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Ezra Miller Won’t Be Cut from ‘Dalíland,’ Says Director: ‘Nothing Bad Happened During Our Filming’

"There was no trouble or a sign of trouble on set. So it was very upsetting and terrible to read what happened later," said Mary Harron, whose film closes this year's TIFF.

LONDON, ENGLAND - NOVEMBER 13:  Ezra Miller  attends the UK Premiere of "Fantastic Beasts: The Crimes Of Grindelwald" at Cineworld Leicester Square on November 13, 2018 in London, England.  (Photo by Samir Hussein/WireImage)

Ezra Miller

WireImage

Ezra Miller had no issues on the set of TIFF closing night premiere “Dalíland,” as the persistence of memory goes to show.

Director Mary Harron (“American Psycho”) had Miller, who stars as a younger version of Salvador Dalí in the movie, in mind for over a decade to star in the biopic. “At that point, the producers and everyone were saying, ‘Well, you can’t cast them because they’re not a big enough star,'” Harron told Vanity Fair. “And then a year later they were too big a star and had to drop out because they got ‘Fantastic Beasts,’ and then later got ‘The Flash.'”

Harron added, “They stayed very loyal to the project for years, even when other people dropped out right and left because of schedule changes and the pandemic.”

Rumors of Miller being cut from the film arose after their name was not included in the cast list for the official TIFF announcement. Since wrapping “Dalíland,” Miller was arrested multiple times and accused of abuse. Miller later released a statement that they were seeking treatment for “complex mental health issues.”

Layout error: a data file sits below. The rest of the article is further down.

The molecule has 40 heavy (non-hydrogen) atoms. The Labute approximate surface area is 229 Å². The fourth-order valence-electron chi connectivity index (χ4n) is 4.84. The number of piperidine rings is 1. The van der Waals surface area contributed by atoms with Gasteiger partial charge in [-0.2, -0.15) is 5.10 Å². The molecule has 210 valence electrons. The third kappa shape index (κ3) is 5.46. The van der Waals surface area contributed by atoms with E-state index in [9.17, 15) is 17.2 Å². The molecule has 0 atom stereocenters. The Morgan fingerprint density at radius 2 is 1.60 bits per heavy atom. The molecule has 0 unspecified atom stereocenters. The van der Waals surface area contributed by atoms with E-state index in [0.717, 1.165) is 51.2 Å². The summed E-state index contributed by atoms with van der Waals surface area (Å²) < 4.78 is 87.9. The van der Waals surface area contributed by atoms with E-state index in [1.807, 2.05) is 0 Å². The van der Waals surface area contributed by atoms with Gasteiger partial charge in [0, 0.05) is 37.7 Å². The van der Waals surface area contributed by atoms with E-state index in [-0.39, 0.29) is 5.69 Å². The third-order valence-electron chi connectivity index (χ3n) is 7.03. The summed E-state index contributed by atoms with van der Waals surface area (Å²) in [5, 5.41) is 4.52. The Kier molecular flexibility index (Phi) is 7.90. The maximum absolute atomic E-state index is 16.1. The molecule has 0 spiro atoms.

Yet director Harron maintained that the “Justice League” actor “turned in a completely realized performance” and had no issues on set.

“They were very professional and nice to everybody,” Harron stated. “There was no trouble or a sign of trouble on set. So it was very upsetting and terrible to read what happened later. Reading this stuff was very sad — very sad for everybody involved. Hopefully they are getting help for what sounds like a very, very serious break.”

Harron added that the film was “completely finished and wrapped” by the time Miller’s behavior became public, so the role could not be edited out.

“It might have been different, especially if we were shooting, if there had been bad behavior during that,” Harron said. “But this all happened after the film was not only filmed, but edited and mixed and done. I also felt like everybody shot all those things in good faith. Nothing bad happened during our filming, and the film is the film.”

The director added, “I’m not condoning anything they’ve done wrong. I think it doesn’t matter how talented someone is, if they’ve done anything wrong, they have to face it. I also think that clearly this is not just a young star acting out. This is much more serious. This seems like something that needs a serious intervention, which I hope has happened.”

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